Oh, but they can, only we do not yet understand everything they say.In order to decipher the message conveyed in medieval church graffiti one really ought to get inside a medieval mind…Let’s have a go, then! Religion in the Middle Ages was a strange combination of official Church teachings, folk religion and beliefs and even magic.The Church was inclined not to discourage these popular beliefs, which was also a good method of exerting clerical control over parishioners. The walls and pillars of our churches are covered in graffiti.They have been a subject of the Norfolk and Suffolk Medieval Graffiti Study, headed by its Project Director, Matthew Champion.The study culminated with a publication of his book, to which I am indebted in this short article.Numerous graffiti have been identified, photographed and catalogued; however, we still do not know for sure “who, when and why?” Our little church is also hiding secrets, some barely visible under a thick layer of lime wash. Entering the south porch, we come across a strange mark (Fig. 1) clearly visible around the west window jamb. This inscription may represent either a mason mark, showing a cipher of a master mason who worked on the building, or be a means of identification of a stone mason, who cut the block in the quarry, and was paid per block. Another possibility is that the stone was hand finished and marked to indicate its final position in the building. The Church encouraged and fostered a belief in the protective power of symbols.After all, life was a continual battleground of good and evil. Evil was everywhere; it even attempted to invade the sanctity of the parish church. It had to be kept at bay!Churches are full of ritual protection marks, or witch marks, intended to enhance spiritual protection of the building. Figure 2 shows a very faint compass-drawn daisy wheel, scratched on one of internal walls. These signs were a popular design in a vast repertoire of protective marks, still abundant in medieval churches today (Ashwell has a beautifully executed example on one of its south arcade pillars). Again, their precise meaning eludes us. The significance of these curious “pock marks” in Figure 3 is much less obvious and I have been at a loss to explain their significance. They have been found around a base of the font, obviously intended there as an extra protection from evil during baptism and of too regular a shape to be incidental. The north door of a church is traditionally known as the “Devil’s Door”. When a baby was baptised it was important for it to produce a loud yell, a sure sign that the devil left its body and fled through the north door. To stop him from coming back the blacksmiths used a protection mark in the shape of a saltire cross etched on the inside door latch (Figure 4+5). However, it appears that our Caldecote blacksmith was particularly superstitious as he put saltire crosses on all outside metal door fittings too! (Figure 6) Our most exciting and unexpected find to-date is still visible on the north tower wall and is apparently extremely rare. Mr Champion calls it swastika pelta and I have found not one but TWO examples in our church, in close proximity (Figure 7). It was believed that the devil was attracted to lines and if he came across one he would follow it to the end. Trouble was, pelta was in a shape of an endless knot so the devil would trap himself forever within the symbol.Rather like in a “Hotel California”, right down to “… those voices calling from far away…” Perhaps the strange squeaks that could be heard in the dead of the night are his pleas to be released? And so our little church continues, albeit reluctantly, to reveal its secrets and mysteries. To medieval church enthusiasts it offers a prime opportunity to inspect it inch by inch inside and out in the hope of piecing together everyday lives of people who worshiped here and whose protection marks scratched on the walls almost 500 years ago are still powerful enough to keep the building safe for us to enjoy for many years to come. Grazyna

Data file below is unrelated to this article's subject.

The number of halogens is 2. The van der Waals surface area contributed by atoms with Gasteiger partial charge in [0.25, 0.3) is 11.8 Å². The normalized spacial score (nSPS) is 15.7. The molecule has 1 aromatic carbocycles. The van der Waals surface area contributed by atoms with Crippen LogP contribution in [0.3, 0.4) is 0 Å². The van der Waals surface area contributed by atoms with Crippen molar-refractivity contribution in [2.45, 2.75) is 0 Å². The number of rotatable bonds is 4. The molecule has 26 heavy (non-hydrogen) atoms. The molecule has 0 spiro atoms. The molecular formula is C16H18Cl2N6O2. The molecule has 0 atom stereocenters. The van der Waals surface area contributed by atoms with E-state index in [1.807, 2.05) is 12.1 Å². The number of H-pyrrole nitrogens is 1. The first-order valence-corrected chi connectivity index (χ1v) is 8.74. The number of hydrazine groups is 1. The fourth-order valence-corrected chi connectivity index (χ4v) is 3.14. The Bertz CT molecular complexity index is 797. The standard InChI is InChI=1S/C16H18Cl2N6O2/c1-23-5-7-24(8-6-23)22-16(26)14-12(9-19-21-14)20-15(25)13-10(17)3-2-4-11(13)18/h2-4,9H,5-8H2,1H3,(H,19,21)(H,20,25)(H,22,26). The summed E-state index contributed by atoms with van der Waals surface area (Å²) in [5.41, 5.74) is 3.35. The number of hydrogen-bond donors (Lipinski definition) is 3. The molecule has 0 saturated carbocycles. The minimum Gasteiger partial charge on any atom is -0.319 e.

Notes Champion, M. Medieval Graffiti. The Lost Voices of England’s Churches. London 2015. Wilson, D. A Brief History of the English Reformation. London 2012. Cook, G.H. The English Mediaeval Parish Church. London 1970.